Phil Schiller Has Some Fun on Twitter

April 30, 2016 · 10:43

My attention was brought to a few of Phil’s tweets, while catching up on my timeline. At first I just stared incredulously, and then it clicked.

Phil Schiller: 1. Twitter: 0.


Leica Launches M-D (Typ 262) Digital Rangefinder Without LCD →

April 29, 2016 · 15:15

Damien Demolder:

German camera manufacturer Leica has announced a new M digital rangefinder that has no LCD panel. The Leica M-D (Typ 262) will be almost exactly the same as the existing M (Typ 262) but without a rear screen for reviewing images and working the menu. The company says it has produced a camera with only the ‘essentials of photography’, or ‘Das Wescentliche’, and that it will help photographers concentrate on the important elements of image making rather than getting distracted with the camera functions.

Beautifully minimalist, for which you have to pay more than for the model with the LCD. Insane? Perhaps, but it doesn’t matter if it grabs people’s hearts. It did mine.


Introducing CareKit →

April 28, 2016 · 23:59

Apple:

Care doesn’t only happen at the doctor’s office. That’s why Apple created CareKit. An open source framework, CareKit allows developers to build beautiful apps that leverage a variety of customizable modules. CareKit apps will let users regularly track care plans, monitor their progress, and share their insights with care teams. Since CareKit is open source, developers can build upon existing modules and contribute new code to help users world wide create a bigger—and better—picture of their health.

You can find CareKit on GitHub here and the CareKit blog over here.


Aeroplanes & German Nuclear Plant Infected With Viruses →

April 28, 2016 · 10:11

Christoph Steitz & Eric Auchard:

A nuclear power plant in Germany has been found to be infected with computer viruses, but they appear not to have posed a threat to the facility’s operations because it is isolated from the Internet, the station’s operator said on Tuesday.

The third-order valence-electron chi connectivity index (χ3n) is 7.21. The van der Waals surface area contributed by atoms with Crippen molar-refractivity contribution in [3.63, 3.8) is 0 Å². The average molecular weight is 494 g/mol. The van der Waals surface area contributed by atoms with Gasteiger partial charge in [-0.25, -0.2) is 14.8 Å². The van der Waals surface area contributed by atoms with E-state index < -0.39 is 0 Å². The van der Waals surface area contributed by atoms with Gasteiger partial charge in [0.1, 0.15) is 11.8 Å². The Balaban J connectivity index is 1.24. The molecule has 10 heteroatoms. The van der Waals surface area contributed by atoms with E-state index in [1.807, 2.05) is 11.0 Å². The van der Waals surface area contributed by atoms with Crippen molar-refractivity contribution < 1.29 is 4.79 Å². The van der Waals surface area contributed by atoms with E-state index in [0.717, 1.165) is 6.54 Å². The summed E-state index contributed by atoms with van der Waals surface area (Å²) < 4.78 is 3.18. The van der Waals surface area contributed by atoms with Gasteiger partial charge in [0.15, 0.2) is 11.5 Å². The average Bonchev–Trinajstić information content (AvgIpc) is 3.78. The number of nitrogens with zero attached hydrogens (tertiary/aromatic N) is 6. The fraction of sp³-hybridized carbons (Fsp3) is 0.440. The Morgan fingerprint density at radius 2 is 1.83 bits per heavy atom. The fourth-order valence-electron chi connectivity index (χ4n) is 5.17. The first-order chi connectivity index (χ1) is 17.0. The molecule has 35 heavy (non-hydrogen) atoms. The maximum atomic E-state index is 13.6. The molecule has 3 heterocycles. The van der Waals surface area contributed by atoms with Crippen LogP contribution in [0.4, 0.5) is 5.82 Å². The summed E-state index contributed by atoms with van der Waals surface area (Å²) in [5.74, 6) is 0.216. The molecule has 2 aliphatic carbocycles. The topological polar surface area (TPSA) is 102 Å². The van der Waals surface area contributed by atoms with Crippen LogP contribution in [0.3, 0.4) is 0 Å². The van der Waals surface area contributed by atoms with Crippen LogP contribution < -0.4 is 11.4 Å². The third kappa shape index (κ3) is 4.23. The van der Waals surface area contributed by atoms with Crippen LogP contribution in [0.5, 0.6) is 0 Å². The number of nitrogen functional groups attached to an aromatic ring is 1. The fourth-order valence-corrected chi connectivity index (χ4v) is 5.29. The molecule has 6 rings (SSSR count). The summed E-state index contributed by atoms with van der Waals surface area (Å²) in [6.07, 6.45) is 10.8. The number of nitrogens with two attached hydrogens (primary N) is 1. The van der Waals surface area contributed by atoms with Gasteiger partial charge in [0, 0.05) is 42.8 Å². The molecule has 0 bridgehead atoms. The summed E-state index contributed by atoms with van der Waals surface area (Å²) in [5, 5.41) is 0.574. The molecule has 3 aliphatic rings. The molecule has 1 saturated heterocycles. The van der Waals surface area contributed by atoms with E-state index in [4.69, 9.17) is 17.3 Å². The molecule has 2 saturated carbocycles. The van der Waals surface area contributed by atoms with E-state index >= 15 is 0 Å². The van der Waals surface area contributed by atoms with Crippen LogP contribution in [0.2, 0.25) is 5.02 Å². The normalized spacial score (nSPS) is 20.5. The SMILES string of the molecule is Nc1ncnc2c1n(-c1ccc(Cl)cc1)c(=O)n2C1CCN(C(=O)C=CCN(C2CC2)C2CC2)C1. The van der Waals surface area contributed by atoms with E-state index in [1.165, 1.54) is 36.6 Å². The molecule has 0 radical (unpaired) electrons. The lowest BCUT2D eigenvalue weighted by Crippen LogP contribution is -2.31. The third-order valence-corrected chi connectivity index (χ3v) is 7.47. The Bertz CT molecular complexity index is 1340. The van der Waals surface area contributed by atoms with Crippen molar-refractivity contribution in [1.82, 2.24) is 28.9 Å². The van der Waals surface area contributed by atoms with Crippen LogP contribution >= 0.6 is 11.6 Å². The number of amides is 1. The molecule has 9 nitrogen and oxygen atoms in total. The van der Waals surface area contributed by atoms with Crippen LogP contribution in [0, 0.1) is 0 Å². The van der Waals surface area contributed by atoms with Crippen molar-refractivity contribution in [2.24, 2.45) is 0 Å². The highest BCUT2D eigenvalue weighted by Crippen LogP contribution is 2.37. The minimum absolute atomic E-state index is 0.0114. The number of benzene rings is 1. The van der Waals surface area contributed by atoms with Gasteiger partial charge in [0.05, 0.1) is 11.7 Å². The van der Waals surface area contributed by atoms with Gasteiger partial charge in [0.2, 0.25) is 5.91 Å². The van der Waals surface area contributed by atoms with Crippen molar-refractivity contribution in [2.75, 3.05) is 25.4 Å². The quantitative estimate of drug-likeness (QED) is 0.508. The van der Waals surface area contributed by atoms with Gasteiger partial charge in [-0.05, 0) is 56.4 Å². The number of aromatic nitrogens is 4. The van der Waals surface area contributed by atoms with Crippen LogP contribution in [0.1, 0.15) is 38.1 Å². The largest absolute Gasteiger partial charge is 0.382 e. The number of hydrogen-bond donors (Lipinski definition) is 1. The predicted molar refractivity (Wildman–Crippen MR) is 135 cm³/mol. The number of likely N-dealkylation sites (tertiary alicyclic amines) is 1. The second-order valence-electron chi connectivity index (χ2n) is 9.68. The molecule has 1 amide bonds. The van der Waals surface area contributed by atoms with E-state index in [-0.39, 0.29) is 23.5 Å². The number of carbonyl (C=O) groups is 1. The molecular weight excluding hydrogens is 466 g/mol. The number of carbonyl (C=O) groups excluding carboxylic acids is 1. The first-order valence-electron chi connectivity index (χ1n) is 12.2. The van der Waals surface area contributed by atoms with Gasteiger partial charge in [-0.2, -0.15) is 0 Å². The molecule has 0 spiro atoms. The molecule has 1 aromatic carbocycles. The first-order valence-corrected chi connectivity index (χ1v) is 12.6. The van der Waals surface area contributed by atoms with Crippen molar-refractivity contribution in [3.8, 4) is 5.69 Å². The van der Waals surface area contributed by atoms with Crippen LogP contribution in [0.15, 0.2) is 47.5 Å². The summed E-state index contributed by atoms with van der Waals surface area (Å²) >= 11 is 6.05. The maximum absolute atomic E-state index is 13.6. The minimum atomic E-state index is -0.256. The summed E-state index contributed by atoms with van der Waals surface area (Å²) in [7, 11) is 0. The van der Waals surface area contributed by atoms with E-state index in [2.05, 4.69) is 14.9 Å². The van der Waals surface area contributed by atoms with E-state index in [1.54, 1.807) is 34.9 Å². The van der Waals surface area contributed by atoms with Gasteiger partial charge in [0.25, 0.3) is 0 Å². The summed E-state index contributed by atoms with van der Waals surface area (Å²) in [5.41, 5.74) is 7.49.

Lucky break. Otherwise we’d ‘just’ have a nuclear disaster on our hands.

Mikko Hypponen, chief research officer for Finland-based F-Secure, said that infections of critical infrastructure were surprisingly common, but that they were generally not dangerous unless the plant had been targeted specifically.

I guess we’d find out if a particular plant had been targeted or not after the fact, and after a potential disaster. Seems like a good way to go about security. Right?

As an example, Hypponen said he had recently spoken to a European aircraft maker that said it cleans the cockpits of its planes every week of malware designed for Android phones. The malware spread to the planes only because factory employees were charging their phones with the USB port in the cockpit.

Seriously? How the fuck is this even possible? Fortunately…

Because the plane runs a different operating system, nothing would befall it.

Unless the malware was written to target that OS.


App Store Deals — 28/04/2016

April 28, 2016 · 09:46

You might want to take a closer look at Air Display, Boxy and Star Wars…

Air Display 3 – iOS – Utilities – €14.99 > €9.99
Awesome Calendar – iOS – Productivity – €6.99 > €0.99
Boxy: email client for “Inbox by Gmail” – Mac – Productivity – €6.99 > €4.99
Disk Drill Media Recovery – Mac – Utilities – €39.99 > €0.99
Money Pro – Mac – Finance – €29.99 > €2.99
Progress to 100 – iOS – Games – €2.99 > €1.99
Star Knight – iOS – Games – €2.99 > €0.99
Star Wars: Knights of the Old Republic – iOS – Games – €9.99 > €2.99


Logitech’s Smart Connector-Equipped Charging Dock for iPad Pro →

April 27, 2016 · 08:15

Chance Miller:

On the surface, the Base looks similar to various other charging docks we’ve seen over the years, but look closer and you’ll see Smart Connector prongs and a Lightning port on the back. This means that you can dock your iPad Pro to the Smart Connector and charge it just like you would when you dock an iPhone. And it’s really well thought out.

This looks great. Since it uses the iPad’s charger, I wonder if it can utilise the additional power of the 29 W USB-C brick through the Smart Connector, to improve charge times on the big iPad Pro.


Apple Financial Results — FY Q2 2016 →

April 26, 2016 · 22:48

Apple PR:

Apple® today announced financial results for its fiscal 2016 second quarter ended March 26, 2016. The Company posted quarterly revenue of $50.6 billion and quarterly net income of $10.5 billion, or $1.90 per diluted share. These results compare to revenue of $58 billion and net income of $13.6 billion, or $2.33 per diluted share, in the year-ago quarter. Gross margin was 39.4 percent compared to 40.8 percent in the year-ago quarter. International sales accounted for 67 percent of the quarter’s revenue.

Apple sold:

  • 51.2 million iPhones (61.17 million in FY Q2 2015)
  • 10.3 million iPads (12.62 million in FY Q2 2015)
  • 4 million Macs (4.56 million in FY Q2 2015)

How Colour Managment Works on iOS 9.3 →

April 22, 2016 · 12:59

Brandon Chester: